Cooler near-term weather patterns in key regions and a storage injection that showed still-robust surpluses weighed on weekly spot gas prices for the June 8-12 period. NGI’s Weekly Spot Gas National Avg. declined 4.0 cents to $1.570.

While lofty temperatures permeated much of Texas and the Southwest and forecasts called for intensifying heat later in June, storms and cooler weather that started in the middle of the country mid-week were moving to the East for the weekend and into following week, NatGasWeather said, dampening demand and keeping spot prices in check.

Solid power burns helped lift cash prices Monday through Wednesday, but the unfavorable weather conditions tracking from the Midwest to the East drove losses over large swaths of the Lower 48 on Thursday, sending spot prices lower that day. Cash prices fell again Friday to finish the week in the red.

As the trading week culminated, El Paso Permian dropped 16.5 cents on the week to $1.330. OGT slipped 10.5 cents to $1.470, while SoCal Border – Ehrenberg gave up 19.0 cents to $1.555.

Markets in the Midcontinent and Midwest posted smaller losses, while modest gains were seen across Appalachia and the Southeast.

News was plentiful throughout the week, though natural gas futures mostly traded in a narrow range of gains and losses as markets tried to assess whether supply/demand tightening was developing rapidly enough to absorb bloated inventories ahead of the fall.

The July Nymex gas futures contract finished the week at $1.731/MMBtu, down from Monday’s close of $1.789.

As it has for months, the long shadow of coronavirus outbreaks hung over markets throughout the week. Gas flowing to LNG export plants remained substantially below pre-pandemic levels, as weakened demand from Europe and most of Asia persisted. Economies on both continents are only gradually emerging as governments ease restrictions that had been ordered to slow the spread of the virus.

The Federal Reserve said Wednesday that it expects U.S. unemployment, which exceeded 13% in May, likely will come down in the second half of the year but only to a range of 9%-10% by the fourth quarter, tracking a slow, protracted economic comeback. That, coupled with new worries about a second wave of virus outbreaks before a vaccine is available, has broadly worried investors across stock and commodities markets, said Raymond James & Associates Chief Investment Officer Larry Adam.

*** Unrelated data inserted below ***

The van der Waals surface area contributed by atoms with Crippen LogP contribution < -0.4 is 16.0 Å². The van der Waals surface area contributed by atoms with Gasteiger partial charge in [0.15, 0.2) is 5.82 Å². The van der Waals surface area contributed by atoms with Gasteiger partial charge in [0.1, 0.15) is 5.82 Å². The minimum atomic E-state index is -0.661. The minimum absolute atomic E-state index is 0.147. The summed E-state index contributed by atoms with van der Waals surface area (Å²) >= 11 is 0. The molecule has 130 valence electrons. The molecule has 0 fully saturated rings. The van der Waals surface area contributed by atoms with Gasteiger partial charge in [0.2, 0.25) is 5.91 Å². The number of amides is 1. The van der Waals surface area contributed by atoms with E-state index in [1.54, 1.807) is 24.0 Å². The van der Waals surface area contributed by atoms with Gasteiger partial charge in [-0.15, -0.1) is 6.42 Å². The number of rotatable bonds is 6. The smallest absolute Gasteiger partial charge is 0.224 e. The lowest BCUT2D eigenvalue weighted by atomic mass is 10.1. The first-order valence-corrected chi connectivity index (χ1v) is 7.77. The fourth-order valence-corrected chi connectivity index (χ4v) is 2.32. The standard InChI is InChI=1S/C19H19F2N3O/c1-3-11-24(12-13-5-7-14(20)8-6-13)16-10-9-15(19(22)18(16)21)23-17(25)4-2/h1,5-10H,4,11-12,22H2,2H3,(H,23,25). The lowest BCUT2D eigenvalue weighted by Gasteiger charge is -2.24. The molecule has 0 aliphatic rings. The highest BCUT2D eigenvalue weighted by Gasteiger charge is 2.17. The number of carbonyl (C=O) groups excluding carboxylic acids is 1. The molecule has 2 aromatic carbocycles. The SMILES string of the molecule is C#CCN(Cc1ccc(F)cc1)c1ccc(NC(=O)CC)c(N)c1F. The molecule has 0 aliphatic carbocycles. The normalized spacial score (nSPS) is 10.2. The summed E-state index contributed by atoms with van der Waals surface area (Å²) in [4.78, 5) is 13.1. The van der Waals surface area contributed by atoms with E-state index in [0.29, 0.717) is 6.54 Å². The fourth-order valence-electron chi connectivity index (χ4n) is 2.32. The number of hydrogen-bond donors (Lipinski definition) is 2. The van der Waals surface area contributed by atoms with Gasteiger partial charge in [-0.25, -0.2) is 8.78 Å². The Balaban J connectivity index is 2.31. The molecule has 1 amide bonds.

“Great expectations of a strong economic and earnings rebound are being met with a dose of reality,” Adam said.

At the same time, associated gas production is starting to pick up as more U.S. oil producers increase output following the recovery in crude prices from the depths reached in April. While oil prices remain volatile and continued production ramp-ups are hardly certain, the potential for rising associated gas supply at a time when demand is dependent in part on a shaky economic comeback raised doubts about the direction of gas prices.

“We see natural gas pricing skewed to the downside in the near term, as LNG feed gas losses and production increases are expected to weigh on the commodity,” Tudor, Pickering, Holt & Co. analysts said.

The latest U.S. Energy Information Administration (EIA) storage report on Thursday, meanwhile, met market expectations but fell short of clarifying the supply/demand picture.

EIA reported an injection of 93 Bcf into natural gas storage for the week ending June 5, below the 107 Bcf increase posted in the same week a year earlier. Ahead of the report, a Wall Street Journal survey landed on an average of 93 Bcf, while a Bloomberg poll found a median of 94 Bcf. NGI estimated a 96 Bcf build.

The print suggested supply/demand tightening, but surpluses remained elevated at 422 Bcf, NatGasWeather said. The firm added that “several more weeks” could pass before there is “significant improvement.”

The build for last week increased inventories to 2,807 Bcf, above the year-earlier level of 2,059 Bcf and the five-year average of 2,386 Bcf.

Cash markets lost ground across the Lower 48 Friday as a cool front and rain showers pushed to the East Coast.

Heat continued to permeate Texas and much of the southern and western United States, with highs ranging from the upper 80s into the 100s. Forecasters anticipate more lofty temperatures elsewhere later in June.

In addition to the current system, a “reinforcing cool shot” was expected into the East over the weekend then it was seen stalling into the coming week “with highs of 60s to 80s,” NatGasWeather said Friday afternoon, explaining why conditions were not hot enough overall to drive up prices.

In Appalachia, Millennium East Pool prices dropped 28.0 cents day/day to average $1.125, and in the Northeast, Algonquin Citygate fell 16.5 cents to $1.370.

Prices sunk across the West as well. SoCal Citygate plunged 39.5 cents to $1.655, while Kern Delivery fell 14.0 cents to $1.530.

In the Midwest, Defiance declined 10.5 cents to $1.430.

On the pipeline front, meanwhile, Nautilus Pipeline LLC on Thursday declared a force majeure because liquid volumes exceeded capacity of the slug catcher upstream at its Neptune plant, according to Genscape Inc. As a result, the firm said, Nautilus was unable to make deliveries to the Neptune plant and reduced all receipt capacity at its Manta Ray locations and its Acadian Onshore receipt point. The restrictions cut nearly 140 MMcf/d of receipts on Nautilus.